One of the biggest ticket touts operating in the UK set up an offshore business in the Isle of Man to avoid paying tax, the Paradise Papers show.
Leaked documents reveal that Canadian Julien Lavallee set up in the tax haven when he expanded into the UK.
Lavallee obtained hundreds of tickets for premium gigs by acts such as Adele, Ed Sheeran, Drake and Metallica.
A statement from his lawyer said Lavallee’s Canadian company Ticketaria operated within the law.
He said it carried out “all its activities in accordance with the laws and rules of the jurisdictions in which it operates and sells”.
Lavallee makes his money by harvesting tickets for big concerts and events online before selling them on for many times the original price.
A series of sell-out concerts by Adele were among the high-profile gigs targeted by Lavallee last year.
Documents seen by the BBC, along with The Guardian and Canadian media partners, reveal that within minutes of the tickets going on sale, Lavallee and his entourage snatched up 310 seats, worth £30,000, charged to 15 different names, in 12 different locations.
The tickets were then sold on for about £40,000 on resale sites such as Stubhub.
Some of Lavallee’s purchases happened within seconds of each other, leading to suspicions he may be using so-called automated “bot” technology, which are illegal in the US and in the process of being outlawed in the UK.
Reg Walker, director of the security firm Iridium Consultancy, said his company had warned StubHub about Lavallee’s methods.
He said: “The speed of the transactions – this isn’t somebody sitting there typing details over and over again.
“Even if you had a dozen people sitting there typing their details over again, you would not get these results. It’s simply not feasible.”
StubHub is a website owned by the online auction house eBay that allows genuine fans and professional ticket touts to resell concert tickets, usually at marked-up prices.
Despite being warned of concerns about Lavallee, it continued to treat him as one of its “top sellers” – a select group with sales of over $250,000 who are offered benefits such as discounts on fees.
Meanwhile, it emerged on Friday that the offices of StubHub and Viagogo were raided as part of a probe into suspected breaches of consumer law in the “secondary ticketing” industry in the UK.
Officials from the Competition and Markets Authority seized information about the companies’ relationship with prominent ticket touts.
A spokesperson said: “StubHub holds all sellers to a very high standard and requires they follow all relevant laws.”
“We at StubHub will continue to support legislation that prohibits the use of bots to procure tickets as well as other consumer-friendly legislative proposals that support fans.”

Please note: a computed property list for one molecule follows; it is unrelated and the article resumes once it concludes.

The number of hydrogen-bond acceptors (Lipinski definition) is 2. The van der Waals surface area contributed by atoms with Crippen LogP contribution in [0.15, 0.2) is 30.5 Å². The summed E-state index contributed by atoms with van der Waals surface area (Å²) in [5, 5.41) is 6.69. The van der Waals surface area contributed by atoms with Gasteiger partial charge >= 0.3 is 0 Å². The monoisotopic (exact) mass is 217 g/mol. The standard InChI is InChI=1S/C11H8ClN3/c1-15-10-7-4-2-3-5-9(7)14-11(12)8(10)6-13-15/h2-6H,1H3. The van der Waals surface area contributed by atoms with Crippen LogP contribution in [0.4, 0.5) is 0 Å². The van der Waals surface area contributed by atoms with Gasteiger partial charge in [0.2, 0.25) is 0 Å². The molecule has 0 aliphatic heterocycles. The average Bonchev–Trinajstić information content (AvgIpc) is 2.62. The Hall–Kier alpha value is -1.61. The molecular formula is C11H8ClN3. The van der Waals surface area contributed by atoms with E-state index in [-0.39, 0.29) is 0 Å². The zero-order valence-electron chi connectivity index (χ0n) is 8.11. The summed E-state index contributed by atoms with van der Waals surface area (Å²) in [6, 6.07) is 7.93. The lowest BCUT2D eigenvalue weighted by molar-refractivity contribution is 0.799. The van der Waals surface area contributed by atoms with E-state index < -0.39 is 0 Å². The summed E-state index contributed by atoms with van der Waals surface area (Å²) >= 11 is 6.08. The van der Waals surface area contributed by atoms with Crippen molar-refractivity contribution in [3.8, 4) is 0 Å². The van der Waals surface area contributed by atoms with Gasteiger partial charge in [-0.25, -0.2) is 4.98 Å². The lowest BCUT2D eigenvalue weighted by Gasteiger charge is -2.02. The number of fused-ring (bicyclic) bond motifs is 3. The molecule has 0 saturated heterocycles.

Viagogo did not return requests for comment.
Documents from the Paradise Papers show that Appleby, the firm at the centre of the massive leak, created a “brass plate” or shell company in the Isle of Man designed to expand Lavallee’s lucrative business into the UK, while avoiding tax.
A “new business file” held by Appleby said: “The client is looking to expand their operations into the European market and has identified the Isle of Man as the ideal platform to launch their services.”
Emails show Appleby advised Lavallee that having an Isle of Man presence could “negate the issue of UK tax,” despite his earnings coming from concerts here.
A business plan he submitted to Appleby also shows that Lavallee planned to employ someone in the UK but changed his mind when he was told this would incur British taxes.
An Appleby manager warned Lavallee that he could be “deemed to have a permanent place of business in the UK and … deemed tax resident in the UK and incur liabilities accordingly”.
Lavallee’s lawyer subsequently consulted the accountancy firm KPMG and changed the plans, according to Appleby files that said someone would instead be “engaged as a consultant on an arm’s length basis so as to [not] give rise to a place of business in the UK”.
Stub Out the Touts
The documents make clear that Lavallee also believed he could acquire tickets from concert promoters and venues directly, bypassing avenues open to fans.
In Scotland, The Daily Record has been running a campaign for a year called Stub Out the Touts.
The newspaper’s Mark McGivern told the BBC they had discovered one example where “super scalper” Lavallee had 300 tickets for sale on StubHub for a Take That concert.
Mr McGivern said: “From the outset Julien Lavallee is breaking the terms and conditions. He is getting 300 tickets for one gig when the limit is four.
“The primary and secondary ticket agencies seem to tolerate that.”
“The secondary ticket market sells millions of tickets every year and is riddled with people who just want to take those tickets away from regular fans and put the price up.
“Ordinary fans just get priced out.”
Soon after his ticketing operation hit the headlines in the Daily Record, Appleby dropped Lavallee as a client.
He set up with another registered agent in the Isle of Man called Middleton Katz.
BBC Scotland visited the offices of the company and was told by people at the address they had never heard of them.
The day after the visit from the BBC, Middleton Katz applied to have the company dissolved.